Can Improve DigestionOne of the most important elements of jicama can be the high levels of dietary fiber. Research published in the journal Nutrients examined that foods with high dietary fiber content may help increase the bulk of stool, thereby helping it move through the digestive tract and aiding conditions like constipation. Furthermore, jicama may contain a rich source of a soluble fiber called oligofructose inulin, a sweet, inert carbohydrate that does not metabolize into simple sugars. This means that for diabetics, jicama can be a great way to have some sweet food without worrying about blood sugar fluctuation.
Probiotics are bacteria and yeast that are beneficial to human health.
Living in every person’s gut is a large community of bacteria. Consuming foods or supplements that contain probiotics can help restore the natural balance of this community. Studies link probiotics with a range of health benefits, including improved gut health and a lower risk of certain infections.
Prebiotics are a type of fiber that the body cannot digest. Prebiotics support the growth of probiotics by providing them with food. Jicama is rich in inulin a type of prebiotic fiber.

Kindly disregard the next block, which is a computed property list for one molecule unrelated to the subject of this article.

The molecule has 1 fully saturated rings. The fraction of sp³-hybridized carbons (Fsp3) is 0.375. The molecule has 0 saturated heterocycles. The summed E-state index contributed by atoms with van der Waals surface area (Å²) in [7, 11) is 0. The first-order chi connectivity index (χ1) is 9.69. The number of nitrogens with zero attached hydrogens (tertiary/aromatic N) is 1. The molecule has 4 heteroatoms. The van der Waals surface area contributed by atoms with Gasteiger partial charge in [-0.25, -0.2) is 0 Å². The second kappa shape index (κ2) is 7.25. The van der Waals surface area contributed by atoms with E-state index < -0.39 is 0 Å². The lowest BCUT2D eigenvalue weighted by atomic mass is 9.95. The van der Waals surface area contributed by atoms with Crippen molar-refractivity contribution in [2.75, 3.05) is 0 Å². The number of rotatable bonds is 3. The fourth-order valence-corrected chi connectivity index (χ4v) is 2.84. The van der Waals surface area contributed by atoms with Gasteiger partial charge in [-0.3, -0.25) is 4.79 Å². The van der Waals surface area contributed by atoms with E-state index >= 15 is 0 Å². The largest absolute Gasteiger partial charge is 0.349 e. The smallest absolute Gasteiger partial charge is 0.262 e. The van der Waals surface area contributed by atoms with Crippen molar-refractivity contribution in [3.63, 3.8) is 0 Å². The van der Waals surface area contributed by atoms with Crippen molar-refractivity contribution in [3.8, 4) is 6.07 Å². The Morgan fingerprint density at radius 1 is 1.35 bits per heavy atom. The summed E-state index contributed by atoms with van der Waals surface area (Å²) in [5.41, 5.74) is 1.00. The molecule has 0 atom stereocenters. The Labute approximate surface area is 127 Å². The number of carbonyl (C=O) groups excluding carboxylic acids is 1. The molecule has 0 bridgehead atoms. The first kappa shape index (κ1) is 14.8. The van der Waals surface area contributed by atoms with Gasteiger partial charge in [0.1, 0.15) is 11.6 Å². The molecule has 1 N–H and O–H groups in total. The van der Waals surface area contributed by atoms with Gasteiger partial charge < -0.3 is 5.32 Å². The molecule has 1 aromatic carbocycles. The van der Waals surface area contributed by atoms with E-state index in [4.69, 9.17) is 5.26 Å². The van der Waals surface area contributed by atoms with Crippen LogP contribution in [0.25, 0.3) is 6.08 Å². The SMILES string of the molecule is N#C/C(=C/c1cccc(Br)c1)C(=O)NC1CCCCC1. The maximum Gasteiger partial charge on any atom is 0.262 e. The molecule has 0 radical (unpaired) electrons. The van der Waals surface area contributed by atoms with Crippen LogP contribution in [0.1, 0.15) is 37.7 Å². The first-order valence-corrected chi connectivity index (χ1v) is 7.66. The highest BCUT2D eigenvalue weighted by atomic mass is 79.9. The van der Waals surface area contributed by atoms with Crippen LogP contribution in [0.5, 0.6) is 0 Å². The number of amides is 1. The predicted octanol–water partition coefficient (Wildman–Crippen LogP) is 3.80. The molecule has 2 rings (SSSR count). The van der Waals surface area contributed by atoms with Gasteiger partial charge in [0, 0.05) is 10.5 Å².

May Boost Heart Health
Jicama contains dietary fiber, potassium, iron, copper and nitrate, which may benefit heart health by lowering cholesterol levels, reducing blood pressure and improving circulation.
Jicama has numerous nutrients that make it an excellent choice for improving heart health.
It contains a significant amount of soluble dietary fiber, which may help lower cholesterol levels by preventing bile from being reabsorbed in the intestines, as well as preventing the liver from making more cholesterol.
A review of 23 studies showed that increasing fiber intake significantly decreased total cholesterol and “bad” LDL cholesterol.
Jicama also contains potassium, which helps lower blood pressure by relaxing the blood vessels.
For example, one study showed that potassium decreased blood pressure and protected against heart disease and stroke.
Additionally, jicama may improve circulation because it contains iron and copper, both of which are necessary for healthy red blood cells. One cup contains 0.78 mg of iron and 0.62 mg of copper.
Jicama is also a natural source of nitrate. Studies have linked nitrate consumption from vegetables to increased circulation and better exercise performance.